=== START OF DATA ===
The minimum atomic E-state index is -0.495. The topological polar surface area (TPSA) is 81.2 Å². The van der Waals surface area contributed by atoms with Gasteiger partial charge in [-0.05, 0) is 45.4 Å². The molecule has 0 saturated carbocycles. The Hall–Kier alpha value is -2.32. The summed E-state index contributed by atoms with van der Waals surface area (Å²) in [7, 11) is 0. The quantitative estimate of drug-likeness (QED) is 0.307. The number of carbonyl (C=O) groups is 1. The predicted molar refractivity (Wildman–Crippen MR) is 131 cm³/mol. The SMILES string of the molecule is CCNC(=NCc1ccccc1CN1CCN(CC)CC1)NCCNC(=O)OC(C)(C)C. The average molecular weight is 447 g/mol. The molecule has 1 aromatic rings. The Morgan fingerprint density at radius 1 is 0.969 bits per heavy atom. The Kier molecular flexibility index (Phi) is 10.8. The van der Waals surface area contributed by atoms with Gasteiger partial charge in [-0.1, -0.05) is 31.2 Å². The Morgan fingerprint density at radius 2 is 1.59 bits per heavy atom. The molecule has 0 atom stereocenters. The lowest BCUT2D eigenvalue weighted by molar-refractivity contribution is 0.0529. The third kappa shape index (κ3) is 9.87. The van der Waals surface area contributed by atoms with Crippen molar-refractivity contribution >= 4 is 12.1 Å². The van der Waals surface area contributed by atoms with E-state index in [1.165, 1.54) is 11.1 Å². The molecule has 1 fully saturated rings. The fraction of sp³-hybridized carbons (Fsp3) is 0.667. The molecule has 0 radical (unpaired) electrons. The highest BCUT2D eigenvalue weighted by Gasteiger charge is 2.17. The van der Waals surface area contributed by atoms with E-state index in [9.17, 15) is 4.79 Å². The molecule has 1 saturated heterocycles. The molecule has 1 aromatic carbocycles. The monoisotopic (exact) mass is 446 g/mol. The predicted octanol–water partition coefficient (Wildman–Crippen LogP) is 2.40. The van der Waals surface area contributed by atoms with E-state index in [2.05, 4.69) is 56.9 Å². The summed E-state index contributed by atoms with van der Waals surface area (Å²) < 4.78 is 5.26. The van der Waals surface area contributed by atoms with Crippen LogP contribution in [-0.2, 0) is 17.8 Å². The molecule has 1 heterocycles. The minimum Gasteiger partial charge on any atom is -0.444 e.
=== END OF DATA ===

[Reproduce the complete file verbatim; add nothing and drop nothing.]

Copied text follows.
The minimum atomic E-state index is -0.495. The topological polar surface area (TPSA) is 81.2 Å². The van der Waals surface area contributed by atoms with Gasteiger partial charge in [-0.05, 0) is 45.4 Å². The molecule has 0 saturated carbocycles. The Hall–Kier alpha value is -2.32. The summed E-state index contributed by atoms with van der Waals surface area (Å²) in [7, 11) is 0. The quantitative estimate of drug-likeness (QED) is 0.307. The number of carbonyl (C=O) groups is 1. The predicted molar refractivity (Wildman–Crippen MR) is 131 cm³/mol. The SMILES string of the molecule is CCNC(=NCc1ccccc1CN1CCN(CC)CC1)NCCNC(=O)OC(C)(C)C. The average molecular weight is 447 g/mol. The molecule has 1 aromatic rings. The Morgan fingerprint density at radius 1 is 0.969 bits per heavy atom. The Kier molecular flexibility index (Phi) is 10.8. The van der Waals surface area contributed by atoms with Gasteiger partial charge in [-0.1, -0.05) is 31.2 Å². The Morgan fingerprint density at radius 2 is 1.59 bits per heavy atom. The molecule has 0 atom stereocenters. The lowest BCUT2D eigenvalue weighted by molar-refractivity contribution is 0.0529. The third kappa shape index (κ3) is 9.87. The van der Waals surface area contributed by atoms with Crippen molar-refractivity contribution >= 4 is 12.1 Å². The van der Waals surface area contributed by atoms with E-state index in [1.165, 1.54) is 11.1 Å². The molecule has 1 fully saturated rings. The fraction of sp³-hybridized carbons (Fsp3) is 0.667. The molecule has 0 radical (unpaired) electrons. The highest BCUT2D eigenvalue weighted by Gasteiger charge is 2.17. The van der Waals surface area contributed by atoms with E-state index in [9.17, 15) is 4.79 Å². The molecule has 1 saturated heterocycles. The molecule has 1 aromatic carbocycles. The monoisotopic (exact) mass is 446 g/mol. The predicted octanol–water partition coefficient (Wildman–Crippen LogP) is 2.40. The van der Waals surface area contributed by atoms with E-state index in [2.05, 4.69) is 56.9 Å². The summed E-state index contributed by atoms with van der Waals surface area (Å²) < 4.78 is 5.26. The van der Waals surface area contributed by atoms with Crippen LogP contribution in [-0.2, 0) is 17.8 Å². The molecule has 1 heterocycles. The minimum Gasteiger partial charge on any atom is -0.444 e.